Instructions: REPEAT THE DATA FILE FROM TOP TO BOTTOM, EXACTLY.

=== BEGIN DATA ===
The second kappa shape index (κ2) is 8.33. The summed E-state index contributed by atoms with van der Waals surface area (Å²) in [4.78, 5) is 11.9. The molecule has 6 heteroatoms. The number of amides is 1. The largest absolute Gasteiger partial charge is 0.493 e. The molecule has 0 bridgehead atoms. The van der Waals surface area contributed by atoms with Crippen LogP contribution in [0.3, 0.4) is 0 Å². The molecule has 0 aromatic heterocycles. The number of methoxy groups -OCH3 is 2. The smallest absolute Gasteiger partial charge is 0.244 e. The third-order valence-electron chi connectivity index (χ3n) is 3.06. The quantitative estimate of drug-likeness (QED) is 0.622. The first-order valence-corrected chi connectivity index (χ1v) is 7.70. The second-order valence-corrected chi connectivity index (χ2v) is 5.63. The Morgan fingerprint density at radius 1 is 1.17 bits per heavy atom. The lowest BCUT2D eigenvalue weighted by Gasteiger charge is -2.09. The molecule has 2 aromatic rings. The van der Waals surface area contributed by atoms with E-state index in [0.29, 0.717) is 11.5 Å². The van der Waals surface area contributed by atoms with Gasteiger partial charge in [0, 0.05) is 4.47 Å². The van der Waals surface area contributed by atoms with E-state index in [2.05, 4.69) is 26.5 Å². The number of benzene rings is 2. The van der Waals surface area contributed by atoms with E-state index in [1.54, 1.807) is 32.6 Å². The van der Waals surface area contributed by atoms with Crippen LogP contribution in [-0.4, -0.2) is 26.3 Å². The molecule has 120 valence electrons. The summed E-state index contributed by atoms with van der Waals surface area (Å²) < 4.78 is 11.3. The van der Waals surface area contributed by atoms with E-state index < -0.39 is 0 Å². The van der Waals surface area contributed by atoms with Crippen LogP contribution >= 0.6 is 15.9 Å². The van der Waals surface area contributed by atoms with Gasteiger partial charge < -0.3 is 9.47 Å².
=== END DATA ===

The second kappa shape index (κ2) is 8.33. The summed E-state index contributed by atoms with van der Waals surface area (Å²) in [4.78, 5) is 11.9. The molecule has 6 heteroatoms. The number of amides is 1. The largest absolute Gasteiger partial charge is 0.493 e. The molecule has 0 bridgehead atoms. The van der Waals surface area contributed by atoms with Crippen LogP contribution in [0.3, 0.4) is 0 Å². The molecule has 0 aromatic heterocycles. The number of methoxy groups -OCH3 is 2. The smallest absolute Gasteiger partial charge is 0.244 e. The third-order valence-electron chi connectivity index (χ3n) is 3.06. The quantitative estimate of drug-likeness (QED) is 0.622. The first-order valence-corrected chi connectivity index (χ1v) is 7.70. The second-order valence-corrected chi connectivity index (χ2v) is 5.63. The Morgan fingerprint density at radius 1 is 1.17 bits per heavy atom. The lowest BCUT2D eigenvalue weighted by Gasteiger charge is -2.09. The molecule has 2 aromatic rings. The van der Waals surface area contributed by atoms with E-state index in [0.29, 0.717) is 11.5 Å². The van der Waals surface area contributed by atoms with Gasteiger partial charge in [0, 0.05) is 4.47 Å². The van der Waals surface area contributed by atoms with E-state index in [2.05, 4.69) is 26.5 Å². The number of benzene rings is 2. The van der Waals surface area contributed by atoms with E-state index in [1.54, 1.807) is 32.6 Å². The van der Waals surface area contributed by atoms with Crippen LogP contribution in [-0.4, -0.2) is 26.3 Å². The molecule has 120 valence electrons. The summed E-state index contributed by atoms with van der Waals surface area (Å²) < 4.78 is 11.3. The van der Waals surface area contributed by atoms with E-state index < -0.39 is 0 Å². The van der Waals surface area contributed by atoms with Crippen LogP contribution >= 0.6 is 15.9 Å². The van der Waals surface area contributed by atoms with Gasteiger partial charge < -0.3 is 9.47 Å².